- Posted by gwtadmin
- On November 23, 2016
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Overview of diabetes
Glucose is used for energy, so checking levels is very important.
Diabetes mellitus, or diabetes, refers to a group of metabolic diseases where the body does not adequately produce insulin or use insulin properly. Insulin plays a crucial role in delivering glucose, or sugar, into the cells. This glucose is then used for energy.
People with untreated or poorly managed diabetes have abnormally high levels of glucose in their blood. This can lead to organ damage and other complications.
Too much glucose in the blood is called hyperglycemia. Symptoms include fatigue, blurry vision, hunger, increased thirst, and frequent urination.
Type 2 diabetes
Type 2 diabetes is the most common form of diabetes, accounting for about 90 to 95 percent of all diagnosed cases. In type 2 diabetes, the body develops a resistance to insulin.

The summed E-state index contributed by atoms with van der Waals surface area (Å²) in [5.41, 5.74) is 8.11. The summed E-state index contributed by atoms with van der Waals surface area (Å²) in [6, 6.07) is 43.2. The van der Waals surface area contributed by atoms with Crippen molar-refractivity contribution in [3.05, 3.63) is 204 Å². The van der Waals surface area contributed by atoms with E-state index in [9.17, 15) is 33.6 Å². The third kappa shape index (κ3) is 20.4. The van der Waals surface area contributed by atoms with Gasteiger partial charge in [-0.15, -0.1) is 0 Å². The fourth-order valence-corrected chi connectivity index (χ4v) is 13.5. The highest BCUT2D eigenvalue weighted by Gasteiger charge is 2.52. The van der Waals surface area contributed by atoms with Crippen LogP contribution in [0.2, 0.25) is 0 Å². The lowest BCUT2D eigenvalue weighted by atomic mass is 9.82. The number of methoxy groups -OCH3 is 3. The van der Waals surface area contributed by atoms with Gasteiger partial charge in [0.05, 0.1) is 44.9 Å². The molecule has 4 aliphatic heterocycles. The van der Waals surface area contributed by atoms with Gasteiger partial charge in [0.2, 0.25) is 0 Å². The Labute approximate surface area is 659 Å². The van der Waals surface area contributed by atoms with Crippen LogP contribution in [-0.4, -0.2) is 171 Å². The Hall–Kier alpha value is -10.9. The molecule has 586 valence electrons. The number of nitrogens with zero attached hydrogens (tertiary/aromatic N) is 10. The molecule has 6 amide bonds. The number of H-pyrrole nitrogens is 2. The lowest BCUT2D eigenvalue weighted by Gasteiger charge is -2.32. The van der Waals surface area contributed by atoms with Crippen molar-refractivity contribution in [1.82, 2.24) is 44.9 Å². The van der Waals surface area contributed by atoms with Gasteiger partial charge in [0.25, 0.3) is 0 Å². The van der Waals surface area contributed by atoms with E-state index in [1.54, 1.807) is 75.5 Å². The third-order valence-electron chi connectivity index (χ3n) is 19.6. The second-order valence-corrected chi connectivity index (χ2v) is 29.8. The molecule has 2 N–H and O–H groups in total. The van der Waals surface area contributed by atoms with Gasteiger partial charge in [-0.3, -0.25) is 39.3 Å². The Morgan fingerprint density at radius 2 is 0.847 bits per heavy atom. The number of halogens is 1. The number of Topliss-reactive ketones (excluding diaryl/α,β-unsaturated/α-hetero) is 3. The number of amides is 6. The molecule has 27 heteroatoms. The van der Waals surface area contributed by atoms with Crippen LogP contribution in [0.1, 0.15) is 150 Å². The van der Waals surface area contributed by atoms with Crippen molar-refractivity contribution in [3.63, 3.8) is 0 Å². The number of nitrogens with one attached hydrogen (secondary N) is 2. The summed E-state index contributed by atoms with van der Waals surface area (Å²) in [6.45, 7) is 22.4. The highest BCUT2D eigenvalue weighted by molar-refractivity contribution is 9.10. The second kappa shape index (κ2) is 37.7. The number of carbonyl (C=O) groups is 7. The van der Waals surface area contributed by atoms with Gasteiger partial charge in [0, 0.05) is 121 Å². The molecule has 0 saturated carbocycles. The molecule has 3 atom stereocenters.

This means the body cannot use insulin to absorb blood sugar into the cells so that it can be used for energy. Some people with type 2 diabetes may stop producing enough insulin to keep blood sugar levels within normal ranges.
Type 2 diabetes usually affects people who are older. It emerges more slowly than type 1 diabetes. Type 2 diabetes may not have noticeable symptoms. A person may have type 2 diabetes without knowing it.
Treatment of type 2 diabetes involves diet, exercise, and sometimes medications. Lifestyle changes can also help to prevent type 2 diabetes.
Type 1 diabetes
Type 1 diabetes is a lifelong disease, thought to be an autoimmune disease that usually develops during childhood and adolescence. In type 1 diabetes, the immune system mistakes insulin-producing cells for harmful invaders and destroys them.
Eventually, a person with type 1 diabetes stops producing insulin entirely. This means that glucose cannot enter the cells. The glucose level in the blood will rise until insulin therapy is begun.
Can type 1 diabetes be prevented?
There is no known way to prevent type 1 diabetes. Research is underway to understand the disease better and find ways to stop the destruction of insulin-producing cells.